Effectiveness of Dispatch-Assisted Cardiopulmonary Resuscitation (CPR) Instructions
The overall goal of this study is to better understand the factors leading to successful dispatch-assisted CPR instructions and to ultimately save the lives of more cardiac arrest patients. Specific objectives are to: 1) Determine the ability of 9-1-1 dispatchers to make the diagnosis of cardiac arrest over the phone; 2) Quantify the frequency and impact of perceived agonal breathing on cardiac arrest diagnosis; 3) Measure the frequency with which dispatch-assisted CPR instructions can be successfully completed in out-of-hospital cardiac arrest cases; and 4) Measure the impact of dispatch-assisted CPR instructions on bystander CPR and survival rates for out-of-hospital cardiac arrest.
Background: Cardiac arrest is the leading cause of mortality in Canada, and the overall survival rate for out-of-hospital cardiac arrest rarely exceeds 5%. Survivors have a quality of life similar to the general population. While bystander CPR can increase survival for cardiac arrest victims up to four times, bystander CPR rates remain low in Canada (15%). Many Canadian urban communities offer 9-1-1 dispatch-assisted CPR instructions to callers reporting a victim in cardiac arrest. Some evidence suggests that agonal breathing can be misinterpreted as a sign of life by Dispatch Officers, resulting in the inappropriate withholding of dispatch-assisted CPR instructions. Dispatch-assisted CPR instructions are recommended by the International Guidelines on Emergency Cardiovascular Care, but their ability to improve cardiac arrest survival remains unclear according to a systematic review of the literature.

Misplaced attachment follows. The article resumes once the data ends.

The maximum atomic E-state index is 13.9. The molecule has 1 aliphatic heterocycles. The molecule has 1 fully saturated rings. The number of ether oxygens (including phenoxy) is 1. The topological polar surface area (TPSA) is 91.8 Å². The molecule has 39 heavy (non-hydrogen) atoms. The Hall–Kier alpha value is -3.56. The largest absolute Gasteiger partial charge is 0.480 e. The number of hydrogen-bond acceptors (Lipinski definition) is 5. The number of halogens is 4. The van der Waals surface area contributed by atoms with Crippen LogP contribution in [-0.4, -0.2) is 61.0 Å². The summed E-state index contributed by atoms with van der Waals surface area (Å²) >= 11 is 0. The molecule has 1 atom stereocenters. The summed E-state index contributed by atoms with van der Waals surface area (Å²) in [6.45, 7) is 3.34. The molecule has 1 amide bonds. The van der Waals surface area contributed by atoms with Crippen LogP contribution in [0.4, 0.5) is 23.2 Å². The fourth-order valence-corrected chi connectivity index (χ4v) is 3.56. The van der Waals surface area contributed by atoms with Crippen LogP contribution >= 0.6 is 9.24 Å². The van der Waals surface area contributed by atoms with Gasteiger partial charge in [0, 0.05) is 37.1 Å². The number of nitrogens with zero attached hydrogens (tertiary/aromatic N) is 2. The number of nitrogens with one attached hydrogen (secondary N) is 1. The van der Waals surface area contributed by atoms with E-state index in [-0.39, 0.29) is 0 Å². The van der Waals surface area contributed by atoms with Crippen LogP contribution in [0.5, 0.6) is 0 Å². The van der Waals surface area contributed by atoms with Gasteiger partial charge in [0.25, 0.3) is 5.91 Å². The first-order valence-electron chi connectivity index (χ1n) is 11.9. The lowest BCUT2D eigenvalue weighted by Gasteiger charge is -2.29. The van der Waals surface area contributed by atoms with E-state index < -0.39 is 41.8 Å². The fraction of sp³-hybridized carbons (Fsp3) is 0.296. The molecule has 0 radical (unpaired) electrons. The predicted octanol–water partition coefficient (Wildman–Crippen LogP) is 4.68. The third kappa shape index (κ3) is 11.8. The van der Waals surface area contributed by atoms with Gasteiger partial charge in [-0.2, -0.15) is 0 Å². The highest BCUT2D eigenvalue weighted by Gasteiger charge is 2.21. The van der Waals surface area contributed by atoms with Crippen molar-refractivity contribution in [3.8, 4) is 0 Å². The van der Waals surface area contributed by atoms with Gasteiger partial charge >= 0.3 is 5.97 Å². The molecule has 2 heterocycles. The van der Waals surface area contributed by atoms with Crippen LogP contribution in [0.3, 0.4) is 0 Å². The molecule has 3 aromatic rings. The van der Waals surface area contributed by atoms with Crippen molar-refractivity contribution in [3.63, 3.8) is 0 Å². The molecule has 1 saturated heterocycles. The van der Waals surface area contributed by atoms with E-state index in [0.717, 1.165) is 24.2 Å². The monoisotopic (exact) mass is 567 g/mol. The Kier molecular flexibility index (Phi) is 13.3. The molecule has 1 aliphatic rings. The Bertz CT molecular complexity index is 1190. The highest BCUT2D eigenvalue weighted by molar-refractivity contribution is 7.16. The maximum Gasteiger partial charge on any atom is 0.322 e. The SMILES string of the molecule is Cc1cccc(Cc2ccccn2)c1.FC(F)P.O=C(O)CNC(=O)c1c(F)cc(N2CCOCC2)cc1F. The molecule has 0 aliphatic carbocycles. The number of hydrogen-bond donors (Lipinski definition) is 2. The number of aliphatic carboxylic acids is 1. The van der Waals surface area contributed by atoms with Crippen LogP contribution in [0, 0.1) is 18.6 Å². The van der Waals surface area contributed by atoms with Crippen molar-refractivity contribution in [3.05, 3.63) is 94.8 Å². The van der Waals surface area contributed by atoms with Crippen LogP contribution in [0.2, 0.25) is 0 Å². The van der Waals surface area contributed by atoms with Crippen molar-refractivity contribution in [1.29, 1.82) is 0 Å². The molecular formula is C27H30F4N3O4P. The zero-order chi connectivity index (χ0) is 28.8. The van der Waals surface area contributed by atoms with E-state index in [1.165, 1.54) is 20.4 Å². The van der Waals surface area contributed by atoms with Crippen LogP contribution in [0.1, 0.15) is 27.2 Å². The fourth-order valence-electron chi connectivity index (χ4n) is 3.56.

Objectives: The overall goal of this study is to better understand the factors leading to successful dispatch-assisted CPR instructions and to ultimately save more lives of cardiac arrest patients. Specific objectives are to: 1) Determine the ability of 9-1-1 dispatchers to make the diagnosis of cardiac arrest over the phone; 2) Quantify the frequency and impact of perceived agonal breathing on cardiac arrest diagnosis; 3) Measure the frequency with which dispatch-assisted CPR instructions can be successfully completed in out-of-hospital cardiac arrest cases; and 4) Measure the impact of dispatch-assisted CPR instructions on bystander CPR and survival rates for out-of-hospital cardiac arrest.